**> To: Paul Murrell <p.murrell_at_auckland.ac.nz>
**> Cc: Prof Brian Ripley <ripley_at_stats.ox.ac.uk>, Greg Snow
**> <Greg.Snow_at_intermountainmail.org>, r-help_at_stat.math.ethz.ch
**> Message-ID: <4637B7B6.7000303@infolink.com.br>
**> Content-Type: text/plain; charset=ISO-8859-1; format=flowed
**>
**>
**> Dr. Murrell and all,
**>
**> One final suggestion: a future function arc() in package graphics,
**> with centre-radius-angle parameterisation, could also include an
**> option to draw arrows at either end of the arc, as one can find
**> in function arrows().
**>
**> Thank you.
**>
**> Paulo Barata
**>
**> -----------------------------------------------------------------------
**> Paul Murrell wrote:
**> > Hi
**> >
**> >
**> > Paulo Barata wrote:
**> >> Dr. Snow and Prof. Ripley,
**> >>
**> >> Dr. Snow's suggestion, using clipplot (package TeachingDemos),
**> >> is maybe a partial solution to the problem of drawing an arc of
**> >> a circle (as long as the line width of the arc is not that large,
**> >> as pointed out by Prof. Ripley). If the arc is symmetrical around
**> >> a vertical line, then it is not so difficult to draw it that way.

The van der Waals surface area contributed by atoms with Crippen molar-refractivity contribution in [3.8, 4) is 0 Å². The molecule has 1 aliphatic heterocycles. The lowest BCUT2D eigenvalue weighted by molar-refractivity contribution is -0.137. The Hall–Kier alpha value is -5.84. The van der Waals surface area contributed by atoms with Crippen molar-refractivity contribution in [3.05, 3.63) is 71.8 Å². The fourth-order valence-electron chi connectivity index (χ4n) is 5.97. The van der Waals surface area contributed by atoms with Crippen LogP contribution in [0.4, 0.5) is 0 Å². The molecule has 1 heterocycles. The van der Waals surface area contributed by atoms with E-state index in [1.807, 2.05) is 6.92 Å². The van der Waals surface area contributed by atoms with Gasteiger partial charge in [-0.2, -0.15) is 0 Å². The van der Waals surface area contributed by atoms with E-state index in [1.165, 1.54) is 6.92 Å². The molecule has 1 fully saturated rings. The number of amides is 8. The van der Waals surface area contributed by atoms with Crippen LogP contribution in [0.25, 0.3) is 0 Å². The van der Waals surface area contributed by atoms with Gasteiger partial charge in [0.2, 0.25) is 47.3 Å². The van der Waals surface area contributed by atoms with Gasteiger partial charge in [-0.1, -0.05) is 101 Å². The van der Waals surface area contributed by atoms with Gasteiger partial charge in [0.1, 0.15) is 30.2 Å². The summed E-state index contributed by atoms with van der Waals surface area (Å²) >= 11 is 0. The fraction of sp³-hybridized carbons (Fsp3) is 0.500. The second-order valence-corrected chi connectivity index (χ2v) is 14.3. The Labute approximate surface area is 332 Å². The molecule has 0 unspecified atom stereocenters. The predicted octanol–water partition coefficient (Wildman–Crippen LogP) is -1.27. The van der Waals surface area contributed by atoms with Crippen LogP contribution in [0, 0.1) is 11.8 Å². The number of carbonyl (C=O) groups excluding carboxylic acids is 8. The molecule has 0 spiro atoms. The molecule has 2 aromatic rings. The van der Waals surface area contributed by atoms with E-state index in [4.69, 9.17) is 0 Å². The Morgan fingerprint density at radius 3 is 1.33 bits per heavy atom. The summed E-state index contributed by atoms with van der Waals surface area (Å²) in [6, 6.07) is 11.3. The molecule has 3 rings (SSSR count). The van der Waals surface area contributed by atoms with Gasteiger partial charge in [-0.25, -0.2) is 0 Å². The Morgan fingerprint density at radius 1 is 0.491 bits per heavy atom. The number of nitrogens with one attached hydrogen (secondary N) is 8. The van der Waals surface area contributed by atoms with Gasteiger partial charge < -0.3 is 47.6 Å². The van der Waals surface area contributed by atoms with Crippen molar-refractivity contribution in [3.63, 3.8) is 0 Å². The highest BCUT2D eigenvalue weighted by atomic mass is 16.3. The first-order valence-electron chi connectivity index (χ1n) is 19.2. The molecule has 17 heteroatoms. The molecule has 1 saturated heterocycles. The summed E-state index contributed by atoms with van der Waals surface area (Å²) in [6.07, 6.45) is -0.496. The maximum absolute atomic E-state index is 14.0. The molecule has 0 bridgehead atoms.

**> >> But an arc that does not have this kind of symmetry would possibly
**> >> require some geometrical computations to find the proper rectangle
**> >> to be used for clipping.
**> >>
**> >> I would like to suggest that in a future version of R some function
**> >> be included in the graphics package to draw smooth arcs with
**> >> given center, radius, initial and final angles. I suppose
**> >> that the basic ingredients are available in function "symbols"
**> >> (graphics).
**> >
**> >
**> > Just to back up a few previous posts ...
**> >
**> > There is something like this facility already available via the
**> > grid.xspline() function in the grid package. This provides very
**> > flexible curve drawing (including curves very close to Bezier curves)
**> > based on the X-Splines implemented in xfig. The grid.curve() function
**> > provides a convenience layer that allows for at least certain
**> > parameterisations of arcs (you specify the arc end points and the
**> angle).
**> >
**> > These functions are built on functionality within the core graphics
**> > engine, so exposing a similar interface (e.g., an xspline() function)